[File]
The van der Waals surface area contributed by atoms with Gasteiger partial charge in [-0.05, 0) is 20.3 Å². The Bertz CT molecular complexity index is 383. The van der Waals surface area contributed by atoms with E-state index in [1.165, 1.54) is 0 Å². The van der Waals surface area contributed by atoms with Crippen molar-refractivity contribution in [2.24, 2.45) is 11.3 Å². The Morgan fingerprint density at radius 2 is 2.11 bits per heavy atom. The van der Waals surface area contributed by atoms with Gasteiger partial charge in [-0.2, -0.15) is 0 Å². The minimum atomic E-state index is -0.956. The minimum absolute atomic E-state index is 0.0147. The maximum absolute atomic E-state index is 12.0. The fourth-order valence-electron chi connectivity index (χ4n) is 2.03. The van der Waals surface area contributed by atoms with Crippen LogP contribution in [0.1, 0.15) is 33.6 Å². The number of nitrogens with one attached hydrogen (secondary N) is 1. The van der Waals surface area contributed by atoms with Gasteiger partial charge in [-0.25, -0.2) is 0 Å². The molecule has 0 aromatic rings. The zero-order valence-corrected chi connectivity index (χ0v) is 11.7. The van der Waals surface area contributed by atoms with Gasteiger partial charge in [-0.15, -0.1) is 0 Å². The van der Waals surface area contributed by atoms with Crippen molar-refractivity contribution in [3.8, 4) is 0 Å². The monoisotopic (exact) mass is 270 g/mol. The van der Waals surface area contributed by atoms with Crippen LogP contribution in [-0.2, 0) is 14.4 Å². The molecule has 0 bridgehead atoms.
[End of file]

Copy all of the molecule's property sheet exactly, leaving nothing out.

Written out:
The van der Waals surface area contributed by atoms with Gasteiger partial charge in [-0.05, 0) is 20.3 Å². The Bertz CT molecular complexity index is 383. The van der Waals surface area contributed by atoms with E-state index in [1.165, 1.54) is 0 Å². The van der Waals surface area contributed by atoms with Crippen molar-refractivity contribution in [2.24, 2.45) is 11.3 Å². The Morgan fingerprint density at radius 2 is 2.11 bits per heavy atom. The van der Waals surface area contributed by atoms with Gasteiger partial charge in [-0.2, -0.15) is 0 Å². The minimum atomic E-state index is -0.956. The minimum absolute atomic E-state index is 0.0147. The maximum absolute atomic E-state index is 12.0. The fourth-order valence-electron chi connectivity index (χ4n) is 2.03. The van der Waals surface area contributed by atoms with Crippen LogP contribution in [0.1, 0.15) is 33.6 Å². The number of nitrogens with one attached hydrogen (secondary N) is 1. The van der Waals surface area contributed by atoms with Gasteiger partial charge in [-0.25, -0.2) is 0 Å². The molecule has 0 aromatic rings. The zero-order valence-corrected chi connectivity index (χ0v) is 11.7. The van der Waals surface area contributed by atoms with Gasteiger partial charge in [-0.15, -0.1) is 0 Å². The van der Waals surface area contributed by atoms with Crippen molar-refractivity contribution in [3.8, 4) is 0 Å². The monoisotopic (exact) mass is 270 g/mol. The van der Waals surface area contributed by atoms with Crippen LogP contribution in [-0.2, 0) is 14.4 Å². The molecule has 0 bridgehead atoms.